A few minutes later, the Sergeant was nicked in the face by a bullet, found a radio and notified Kealy of his injury. Another trooper, Fijian Sekonaia Takavesi, volunteered to go help and ran 800 meters through whizzing bullets to reach the gun. He fired back at the rolling wave of rebels with his rifle, then realizing the enemy was moving ‘danger close,’ ran to the castle to get more help.
Inside, Omanis fired their small arms furiously while Takavesi managed to find one man, Whalid Khamis, to come with him. Both ran under fire for the howitzer, only to have Khamis fall to the ground wounded, an AK bullet in his belly. But the man got up again and moved alongside, firing his rifle.
The wounded Labalaba and Takavesi sighted down the barrel of the howitzer again and fired it point blank into an oncoming gaggle of rebels. It slowed them a few seconds and Labalaba ran for an unmanned 60mm mortar sitting in a pit. Another AK round found its mark and the brave man fell dead, blood spurting from the neck. Takavesi then took a round through the stomach but propped his rifle on a sandbag and continued to return fire.
As the whole base fought desperately to kill the waves, now less than 50 meters away in some areas, a request for air support was sent, while Kealy and S.A.S. trooper Tommy Tobin made a run for the howitzer. After they, too, narrowly avoided getting hit, they reached the gun when several grenades were hurled toward them. One rolled to a stop at Kealy’s feet but failed to detonate. Another went off in a trench and injured no one. The remainder failed to go off as well.
Kealy and Tobin stood unfazed firing the howitzer while Takavesi and Khamis fired with rifles, the combined fire driving more back as the waves appeared to stall and the fight became almost pointblank to within a few meters from the sandbags. In a brief respite, Tobin tried to reach Labalaba, but a bullet blasted through his jaw and another hit near his spine, causing him to fall to the ground cupping his mouth in pain as blood spurted between his fingers.
The rebels were even worse off. Beyond the sandbags, dozens lay dead and even more writhed from wounds. Kealy was too busy for numbers, because in just a few moments he heard the most wonderful sound. Jet engines. The sounds grew louder as three Omani StrikeMaster light attack jets flown by British pilots swooped under an overcast sky and began strafing and rocketing the broken lines of rebels that lay prone, still firing at the base. Brown spurts of sand erupted around the perimeter for the next thirty minutes until they departed, out of ammo.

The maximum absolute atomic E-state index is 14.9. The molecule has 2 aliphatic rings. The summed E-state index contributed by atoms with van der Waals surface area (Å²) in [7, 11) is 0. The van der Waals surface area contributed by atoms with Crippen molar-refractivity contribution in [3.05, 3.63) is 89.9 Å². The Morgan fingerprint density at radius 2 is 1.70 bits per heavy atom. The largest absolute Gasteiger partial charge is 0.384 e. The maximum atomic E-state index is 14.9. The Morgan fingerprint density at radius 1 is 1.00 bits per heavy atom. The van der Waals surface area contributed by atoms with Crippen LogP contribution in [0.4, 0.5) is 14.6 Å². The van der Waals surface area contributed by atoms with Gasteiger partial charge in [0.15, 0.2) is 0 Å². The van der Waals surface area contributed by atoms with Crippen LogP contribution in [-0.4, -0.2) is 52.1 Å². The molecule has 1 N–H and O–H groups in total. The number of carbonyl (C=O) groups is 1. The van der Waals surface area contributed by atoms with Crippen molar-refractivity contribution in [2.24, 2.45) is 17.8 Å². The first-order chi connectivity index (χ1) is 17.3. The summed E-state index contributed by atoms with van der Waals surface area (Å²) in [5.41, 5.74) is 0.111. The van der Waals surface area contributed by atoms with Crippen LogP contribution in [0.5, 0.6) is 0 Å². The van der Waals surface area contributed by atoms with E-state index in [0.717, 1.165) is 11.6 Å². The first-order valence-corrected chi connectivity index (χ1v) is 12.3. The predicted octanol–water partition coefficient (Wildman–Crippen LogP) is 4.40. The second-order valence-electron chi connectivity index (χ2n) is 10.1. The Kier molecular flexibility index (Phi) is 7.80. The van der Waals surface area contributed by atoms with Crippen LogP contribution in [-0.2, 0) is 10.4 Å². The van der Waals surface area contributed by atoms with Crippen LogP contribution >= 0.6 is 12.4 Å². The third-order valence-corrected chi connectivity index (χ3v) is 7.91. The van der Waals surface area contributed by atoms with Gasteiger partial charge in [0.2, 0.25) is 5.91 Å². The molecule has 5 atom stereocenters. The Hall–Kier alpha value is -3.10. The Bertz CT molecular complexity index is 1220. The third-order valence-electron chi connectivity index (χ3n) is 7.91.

Sensing a last opportunity, the rebel commander ordered what was left of his force near the howitzer to rush. The remaining S.A.S watched in horror hundreds of meters away as another “V” formation of rebels got up and ran towards Kealy’s position.
Then came the Captain’s voice over the radio. He wanted mortars to drop rounds just outside his position, fully aware that if they were off by a little, he and the others would be obliterated and the rebels would enter the trenches.
Under Bennett’s guidance, several rounds shot from the tubes exploded just outside the sandbags, bowling several enemy over and disrupting the charge. So close were the hits that dirt showered Kealy and the others. He rose to see the rebels falling back, most running in ones and twos to disappear over the dunes.
Soon the S.A.S. G Squadron arrived by helicopter to reinforce and began driving off the remainder of the PFLOAG, now just a ragged remnant, which joined what was left of their group still running over the dunes. Behind them lay over a hundred of their dead and a similar number wounded. Their only consolation was that PFLOAG had managed to press the attack for nearly six hours.
A call came to cease fire and Kealy tended his two wounded until help arrived, when he headed back to check on other casualties. He knew that Labalaba was dead and Tobin and Takavesi were badly wounded, with one Omani killed and one wounded. That was the extent. They had successfully repulsed what many of the S.A.S. vets who survived it would call the “Twentieth Century’s Rorke’s Drift,” in reference to a famous battle where a small number of Brits overcame staggering odds to triumph in the end.
Kealy saw Tobin lift off in the chopper, still alive, only to die a few days later in England from his wounds. Despite the mourning to come, the S.A.S. had saved their base and the port. Never would either be taken by the rebels who ultimately were defeated a few years later.
Recognition came for the heroes of Mirbat three years later. Kealy was awarded the Distinguished Service Order for his actions, and Takavesi was awarded the Distinguished Conduct Medal. Staff Sergeant Bob Bennett was awarded the Military Medal, while Labalaba received an honorary Mention in the Dispatches. Whalid Khamis received the Sultan’s Gallantry Medal, Oman’s highest award.
The event was initially downplayed by the British government, who did not want to reveal the extent of the nation’s involvement. Later years have seen survivors speaking out and campaigning to get Kealy and Labalaba awarded the nation’s highest decoration, the Victoria Cross.
Corporal Roger Cole is one of those. He was in the battle, and said without mincing words and in true gritty fashion, “If the rebels had reached that howitzer, we were fucked.”
It’s time Kealy and Labalaba get their due.